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My understanding is that normal recurrent neural networks (RNNs) are not good at keeping past information from different time scales. Furthermore, my understanding is that Gated RNNs, such as Long Short-Term Memory, model the keeping and forgetting mechanisms explicitly with sigmoid activations, namely gates. What is it about sigmoid activations in particular that allows for the keeping and forgetting of past information from different time scales?

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It is not the sigmoid in particular. LSTMs and other memory-based recurrent networks are based on the idea of keeping an internal state that acts as a "canvas" in which the model can decide what to write (and thus keep in memory) and what to erase (and thus what to forget).

Observe the top horizontal line in the image below. The line represents the "internal state" $C$. Such state is not used as output for the outside world; it is only passed from the cell to itself at different time steps. This is where the old information is "stored".

The sigmoid is a convenient means to write information in $C$, as the output of a sigmoid ranges between $[0,1]$. For example: think of computing point-wise multiplication between $C$ and some other generic vector $v$. If all values of $v$ are in range $[0,1]$, we are essentially masking $C$, i.e. selectively erasing information from it.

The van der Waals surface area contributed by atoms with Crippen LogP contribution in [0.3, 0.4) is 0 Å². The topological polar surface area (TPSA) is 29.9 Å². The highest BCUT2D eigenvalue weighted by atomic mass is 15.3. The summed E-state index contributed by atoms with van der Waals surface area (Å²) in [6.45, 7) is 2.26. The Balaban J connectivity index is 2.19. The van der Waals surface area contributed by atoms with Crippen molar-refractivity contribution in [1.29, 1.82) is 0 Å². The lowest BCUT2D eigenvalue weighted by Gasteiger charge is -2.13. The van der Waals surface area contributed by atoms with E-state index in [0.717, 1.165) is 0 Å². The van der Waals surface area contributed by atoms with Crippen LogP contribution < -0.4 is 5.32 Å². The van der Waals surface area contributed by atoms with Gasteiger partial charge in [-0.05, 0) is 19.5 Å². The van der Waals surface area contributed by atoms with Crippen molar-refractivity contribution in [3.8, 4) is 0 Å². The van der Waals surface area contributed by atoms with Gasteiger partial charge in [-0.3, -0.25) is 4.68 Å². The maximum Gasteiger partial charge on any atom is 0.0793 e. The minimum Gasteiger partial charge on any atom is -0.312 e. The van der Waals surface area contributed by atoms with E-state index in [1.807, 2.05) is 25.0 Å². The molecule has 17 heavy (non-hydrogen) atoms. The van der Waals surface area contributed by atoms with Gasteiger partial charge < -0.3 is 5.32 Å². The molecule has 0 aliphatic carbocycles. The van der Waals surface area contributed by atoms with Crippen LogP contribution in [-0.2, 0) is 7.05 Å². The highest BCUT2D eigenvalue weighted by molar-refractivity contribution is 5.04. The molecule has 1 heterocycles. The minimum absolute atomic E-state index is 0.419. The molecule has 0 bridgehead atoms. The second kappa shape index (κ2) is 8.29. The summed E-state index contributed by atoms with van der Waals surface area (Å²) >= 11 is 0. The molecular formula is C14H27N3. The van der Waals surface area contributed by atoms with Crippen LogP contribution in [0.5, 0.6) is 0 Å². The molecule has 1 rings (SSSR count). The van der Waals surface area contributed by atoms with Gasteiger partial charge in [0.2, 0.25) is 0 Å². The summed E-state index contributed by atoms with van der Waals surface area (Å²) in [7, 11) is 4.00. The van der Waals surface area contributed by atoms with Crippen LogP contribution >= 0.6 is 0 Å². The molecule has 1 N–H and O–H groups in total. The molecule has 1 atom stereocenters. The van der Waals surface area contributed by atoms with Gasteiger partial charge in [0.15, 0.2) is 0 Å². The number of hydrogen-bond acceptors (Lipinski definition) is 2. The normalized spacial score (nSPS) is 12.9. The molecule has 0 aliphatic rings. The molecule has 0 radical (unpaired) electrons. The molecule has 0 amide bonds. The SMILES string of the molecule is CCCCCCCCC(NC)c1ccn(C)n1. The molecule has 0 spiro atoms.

LSTMs try to learn the values of such vector $v$. To make sure that is it in the desired range, sigmoid activations are used.

LSTM cell

For more information, I recommend consulting Goodfellow's book Deep Learning, that has a section dedicated to recurrent nets and sequence modeling in general.

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  • $\begingroup$ Thanks for the answer. Pictured is the Gated Recurrent Unit, correct? So it is this unit in particular that is responsible for the keeping and forgetting of past information from different time scales, rather than just the sigmoid activation itself? $\endgroup$ – The Pointer Jun 5 at 14:08
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    $\begingroup$ The picture is not a Gated Recurrent Unit. It is a Long Short Term Memory (LSTM) unit, which is similar to a GRU, but not exactly the same. Apart from that, you are correct: it is not the sigmoid that is responsible for keeping and forgetting information, but rather the cell architecture as a whole. $\endgroup$ – m-pana Jun 5 at 14:35

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